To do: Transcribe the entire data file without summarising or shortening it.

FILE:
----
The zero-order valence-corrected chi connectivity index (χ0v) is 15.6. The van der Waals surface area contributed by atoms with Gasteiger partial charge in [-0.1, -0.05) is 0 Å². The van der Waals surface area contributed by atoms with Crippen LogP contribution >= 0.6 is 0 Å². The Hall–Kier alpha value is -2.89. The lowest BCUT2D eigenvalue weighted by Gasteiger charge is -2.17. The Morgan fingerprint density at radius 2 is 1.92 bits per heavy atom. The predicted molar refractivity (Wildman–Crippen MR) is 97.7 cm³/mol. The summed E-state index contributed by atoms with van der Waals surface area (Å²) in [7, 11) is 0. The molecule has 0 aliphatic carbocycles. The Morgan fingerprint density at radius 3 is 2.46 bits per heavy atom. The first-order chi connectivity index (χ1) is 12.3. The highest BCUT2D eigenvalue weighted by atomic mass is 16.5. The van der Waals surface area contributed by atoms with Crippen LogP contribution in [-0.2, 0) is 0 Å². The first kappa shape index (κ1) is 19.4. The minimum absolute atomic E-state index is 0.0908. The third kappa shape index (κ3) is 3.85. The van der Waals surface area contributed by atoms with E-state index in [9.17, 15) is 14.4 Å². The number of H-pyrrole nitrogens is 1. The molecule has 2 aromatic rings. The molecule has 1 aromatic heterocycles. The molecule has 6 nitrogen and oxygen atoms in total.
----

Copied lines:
The zero-order valence-corrected chi connectivity index (χ0v) is 15.6. The van der Waals surface area contributed by atoms with Gasteiger partial charge in [-0.1, -0.05) is 0 Å². The van der Waals surface area contributed by atoms with Crippen LogP contribution >= 0.6 is 0 Å². The Hall–Kier alpha value is -2.89. The lowest BCUT2D eigenvalue weighted by Gasteiger charge is -2.17. The Morgan fingerprint density at radius 2 is 1.92 bits per heavy atom. The predicted molar refractivity (Wildman–Crippen MR) is 97.7 cm³/mol. The summed E-state index contributed by atoms with van der Waals surface area (Å²) in [7, 11) is 0. The molecule has 0 aliphatic carbocycles. The Morgan fingerprint density at radius 3 is 2.46 bits per heavy atom. The first-order chi connectivity index (χ1) is 12.3. The highest BCUT2D eigenvalue weighted by atomic mass is 16.5. The van der Waals surface area contributed by atoms with Crippen LogP contribution in [-0.2, 0) is 0 Å². The first kappa shape index (κ1) is 19.4. The minimum absolute atomic E-state index is 0.0908. The third kappa shape index (κ3) is 3.85. The van der Waals surface area contributed by atoms with E-state index in [9.17, 15) is 14.4 Å². The number of H-pyrrole nitrogens is 1. The molecule has 2 aromatic rings. The molecule has 1 aromatic heterocycles. The molecule has 6 nitrogen and oxygen atoms in total.